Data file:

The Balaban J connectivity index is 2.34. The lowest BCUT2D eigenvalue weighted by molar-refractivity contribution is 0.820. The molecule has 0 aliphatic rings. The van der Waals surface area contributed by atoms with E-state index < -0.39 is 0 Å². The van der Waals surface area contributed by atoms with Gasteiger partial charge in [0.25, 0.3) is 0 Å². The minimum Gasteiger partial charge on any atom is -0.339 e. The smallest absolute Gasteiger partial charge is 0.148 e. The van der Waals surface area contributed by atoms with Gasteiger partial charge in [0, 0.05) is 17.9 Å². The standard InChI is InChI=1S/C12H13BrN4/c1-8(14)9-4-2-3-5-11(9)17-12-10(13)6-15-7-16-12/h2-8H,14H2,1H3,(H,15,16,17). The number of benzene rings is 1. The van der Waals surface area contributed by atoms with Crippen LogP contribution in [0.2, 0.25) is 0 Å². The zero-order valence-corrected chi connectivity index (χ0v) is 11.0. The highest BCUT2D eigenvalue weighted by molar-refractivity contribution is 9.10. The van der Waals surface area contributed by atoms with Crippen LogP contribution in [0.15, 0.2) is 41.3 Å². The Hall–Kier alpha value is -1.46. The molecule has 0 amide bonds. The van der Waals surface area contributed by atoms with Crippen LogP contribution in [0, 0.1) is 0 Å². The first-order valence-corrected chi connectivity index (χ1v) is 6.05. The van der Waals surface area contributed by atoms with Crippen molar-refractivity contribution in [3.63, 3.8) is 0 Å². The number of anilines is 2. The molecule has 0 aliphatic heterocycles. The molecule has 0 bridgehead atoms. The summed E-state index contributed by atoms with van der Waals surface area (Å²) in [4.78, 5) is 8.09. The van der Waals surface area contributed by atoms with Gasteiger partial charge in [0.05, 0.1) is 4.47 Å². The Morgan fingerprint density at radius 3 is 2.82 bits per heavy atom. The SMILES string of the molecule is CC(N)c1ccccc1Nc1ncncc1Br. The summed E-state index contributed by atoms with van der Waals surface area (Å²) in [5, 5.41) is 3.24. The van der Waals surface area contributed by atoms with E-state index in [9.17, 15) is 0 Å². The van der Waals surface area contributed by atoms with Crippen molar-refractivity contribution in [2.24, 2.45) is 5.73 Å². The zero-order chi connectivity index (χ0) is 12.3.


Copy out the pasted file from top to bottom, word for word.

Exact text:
The Balaban J connectivity index is 2.34. The lowest BCUT2D eigenvalue weighted by molar-refractivity contribution is 0.820. The molecule has 0 aliphatic rings. The van der Waals surface area contributed by atoms with E-state index < -0.39 is 0 Å². The van der Waals surface area contributed by atoms with Gasteiger partial charge in [0.25, 0.3) is 0 Å². The minimum Gasteiger partial charge on any atom is -0.339 e. The smallest absolute Gasteiger partial charge is 0.148 e. The van der Waals surface area contributed by atoms with Gasteiger partial charge in [0, 0.05) is 17.9 Å². The standard InChI is InChI=1S/C12H13BrN4/c1-8(14)9-4-2-3-5-11(9)17-12-10(13)6-15-7-16-12/h2-8H,14H2,1H3,(H,15,16,17). The number of benzene rings is 1. The van der Waals surface area contributed by atoms with Crippen LogP contribution in [0.2, 0.25) is 0 Å². The zero-order valence-corrected chi connectivity index (χ0v) is 11.0. The highest BCUT2D eigenvalue weighted by molar-refractivity contribution is 9.10. The van der Waals surface area contributed by atoms with Crippen LogP contribution in [0.15, 0.2) is 41.3 Å². The Hall–Kier alpha value is -1.46. The molecule has 0 amide bonds. The van der Waals surface area contributed by atoms with Crippen LogP contribution in [0, 0.1) is 0 Å². The first-order valence-corrected chi connectivity index (χ1v) is 6.05. The van der Waals surface area contributed by atoms with Crippen molar-refractivity contribution in [3.63, 3.8) is 0 Å². The number of anilines is 2. The molecule has 0 aliphatic heterocycles. The molecule has 0 bridgehead atoms. The summed E-state index contributed by atoms with van der Waals surface area (Å²) in [4.78, 5) is 8.09. The van der Waals surface area contributed by atoms with Gasteiger partial charge in [0.05, 0.1) is 4.47 Å². The Morgan fingerprint density at radius 3 is 2.82 bits per heavy atom. The SMILES string of the molecule is CC(N)c1ccccc1Nc1ncncc1Br. The summed E-state index contributed by atoms with van der Waals surface area (Å²) in [5, 5.41) is 3.24. The van der Waals surface area contributed by atoms with E-state index in [9.17, 15) is 0 Å². The van der Waals surface area contributed by atoms with Crippen molar-refractivity contribution in [2.24, 2.45) is 5.73 Å². The zero-order chi connectivity index (χ0) is 12.3.